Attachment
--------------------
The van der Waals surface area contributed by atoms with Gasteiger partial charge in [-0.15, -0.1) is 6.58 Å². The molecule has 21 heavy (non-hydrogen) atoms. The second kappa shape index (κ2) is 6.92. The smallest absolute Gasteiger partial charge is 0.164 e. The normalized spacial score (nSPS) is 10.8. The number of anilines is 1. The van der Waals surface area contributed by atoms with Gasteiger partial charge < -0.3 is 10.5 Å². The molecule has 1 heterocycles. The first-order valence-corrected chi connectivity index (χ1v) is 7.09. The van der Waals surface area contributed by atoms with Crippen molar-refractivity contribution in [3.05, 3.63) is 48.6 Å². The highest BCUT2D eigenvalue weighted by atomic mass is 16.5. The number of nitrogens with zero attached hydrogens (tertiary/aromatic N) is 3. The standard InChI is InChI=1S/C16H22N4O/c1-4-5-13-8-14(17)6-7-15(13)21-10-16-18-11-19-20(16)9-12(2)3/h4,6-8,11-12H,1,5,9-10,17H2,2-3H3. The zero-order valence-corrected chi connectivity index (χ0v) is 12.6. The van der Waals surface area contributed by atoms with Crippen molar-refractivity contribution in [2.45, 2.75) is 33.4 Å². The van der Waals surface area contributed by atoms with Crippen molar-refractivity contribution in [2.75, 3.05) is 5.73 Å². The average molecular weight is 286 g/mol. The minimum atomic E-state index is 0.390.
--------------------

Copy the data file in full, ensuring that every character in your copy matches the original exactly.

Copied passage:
The van der Waals surface area contributed by atoms with Gasteiger partial charge in [-0.15, -0.1) is 6.58 Å². The molecule has 21 heavy (non-hydrogen) atoms. The second kappa shape index (κ2) is 6.92. The smallest absolute Gasteiger partial charge is 0.164 e. The normalized spacial score (nSPS) is 10.8. The number of anilines is 1. The van der Waals surface area contributed by atoms with Gasteiger partial charge < -0.3 is 10.5 Å². The molecule has 1 heterocycles. The first-order valence-corrected chi connectivity index (χ1v) is 7.09. The van der Waals surface area contributed by atoms with Crippen molar-refractivity contribution in [3.05, 3.63) is 48.6 Å². The highest BCUT2D eigenvalue weighted by atomic mass is 16.5. The number of nitrogens with zero attached hydrogens (tertiary/aromatic N) is 3. The standard InChI is InChI=1S/C16H22N4O/c1-4-5-13-8-14(17)6-7-15(13)21-10-16-18-11-19-20(16)9-12(2)3/h4,6-8,11-12H,1,5,9-10,17H2,2-3H3. The zero-order valence-corrected chi connectivity index (χ0v) is 12.6. The van der Waals surface area contributed by atoms with Crippen molar-refractivity contribution in [2.45, 2.75) is 33.4 Å². The van der Waals surface area contributed by atoms with Crippen molar-refractivity contribution in [2.75, 3.05) is 5.73 Å². The average molecular weight is 286 g/mol. The minimum atomic E-state index is 0.390.